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    and if I made the feet, shoulders, thigh, and hand joints on a ball rather then the current system.
     
  8. Treadshot A1

    Treadshot A1 Or just 'A1' for short...

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    Your pegs, scaled as f-primusunicron said, will still fail. They might plug in tightly the first time, but short of being used as a statue, those joints won't last long. That, and if you're not careful, you might end up just breaking the peg instead of rotating a limb. The shapeways material just doesn't handle being twisted very well.
     
  9. TedimusPrime

    TedimusPrime Part Time Toy Designer

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    Ok, so that's why everyone uses balljoints then I suppose, right?
    Fakebuster uses a sort of clip for his fingers, I've noticed, as well as slight bumps and grooves for joints. I feel like I can rework said joints into balljoints and maybe clips in other places. Thoughts?
     
  10. Treadshot A1

    Treadshot A1 Or just 'A1' for short...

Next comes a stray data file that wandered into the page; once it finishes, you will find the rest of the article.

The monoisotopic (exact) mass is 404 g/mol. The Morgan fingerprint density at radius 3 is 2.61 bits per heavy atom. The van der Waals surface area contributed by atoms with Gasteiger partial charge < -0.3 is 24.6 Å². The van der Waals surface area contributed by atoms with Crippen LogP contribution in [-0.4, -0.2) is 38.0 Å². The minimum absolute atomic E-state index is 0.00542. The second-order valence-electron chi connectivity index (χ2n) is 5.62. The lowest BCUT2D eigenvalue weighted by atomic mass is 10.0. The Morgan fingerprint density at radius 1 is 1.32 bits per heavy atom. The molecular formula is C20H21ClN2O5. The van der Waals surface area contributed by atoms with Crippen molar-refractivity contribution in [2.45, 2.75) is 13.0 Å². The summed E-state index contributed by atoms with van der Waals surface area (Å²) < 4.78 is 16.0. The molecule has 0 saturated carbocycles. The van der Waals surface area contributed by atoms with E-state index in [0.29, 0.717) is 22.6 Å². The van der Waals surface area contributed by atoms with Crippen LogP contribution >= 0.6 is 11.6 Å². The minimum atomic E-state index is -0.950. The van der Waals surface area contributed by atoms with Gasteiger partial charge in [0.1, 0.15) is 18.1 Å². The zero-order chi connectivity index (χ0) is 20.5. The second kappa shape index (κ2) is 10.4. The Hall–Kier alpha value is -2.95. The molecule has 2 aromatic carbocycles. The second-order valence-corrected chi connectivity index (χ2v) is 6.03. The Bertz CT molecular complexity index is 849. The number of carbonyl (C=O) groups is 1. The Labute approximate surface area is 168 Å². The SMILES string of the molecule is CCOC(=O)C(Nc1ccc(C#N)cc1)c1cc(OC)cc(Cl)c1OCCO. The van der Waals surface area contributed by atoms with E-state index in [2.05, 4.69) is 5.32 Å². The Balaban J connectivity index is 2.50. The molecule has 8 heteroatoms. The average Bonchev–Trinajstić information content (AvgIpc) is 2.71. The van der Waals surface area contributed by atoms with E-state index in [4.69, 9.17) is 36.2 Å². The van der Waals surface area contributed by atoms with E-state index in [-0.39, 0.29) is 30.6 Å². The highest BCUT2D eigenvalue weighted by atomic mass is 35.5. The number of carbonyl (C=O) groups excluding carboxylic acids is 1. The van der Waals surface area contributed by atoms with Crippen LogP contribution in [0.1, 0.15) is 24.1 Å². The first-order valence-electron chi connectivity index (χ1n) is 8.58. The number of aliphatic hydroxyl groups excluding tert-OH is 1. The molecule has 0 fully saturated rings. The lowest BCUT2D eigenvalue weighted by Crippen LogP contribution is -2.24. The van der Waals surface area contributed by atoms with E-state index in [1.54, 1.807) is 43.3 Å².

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    Clips work, and both Fakebusker and i have designed things using them. They do need a bit of work to get right, though. I know for mine i had to calculate how large each clip had to be relative to its opening to allow the material to flex, and that took a few failed attempts before i got it right.

    I've tried slight bumps and grooves, and while i can see Fakebusker using them, i only use them when nothing else would work. I far prefer using other joints, as bumps and grooves don't offer much strength to a joint. That said, there are applications where they work. But don't expect too much from them, especially on a 6 inch robot.

    In the end, you'll need to do some experimenting on your own. Each design will require its own unique jointing system, so all we can do is just show you things that have worked to get you thinking about what would work for you.
     
  11. TedimusPrime

    TedimusPrime Part Time Toy Designer

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    Ok thanks, it really has me thinking now. It sounds silly but the thinness of the robot is rather iconic to me, however I think if I work with balljoints I can start to work around that problem. I just want to make a representation of this character since it has so much importance to me.

    example
    Tedimus's deviantART Gallery
     
  12. Treadshot A1

    Treadshot A1 Or just 'A1' for short...

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    Well if it's just a representation of the character, then use the joints you originally suggested. They'll likely assemble correctly, it's just they might not hold up to being constantly moved. Fakebusker and I focus on designing either transforming or articulated objects, so we need other joints. But it doesn't sound like you'll need it.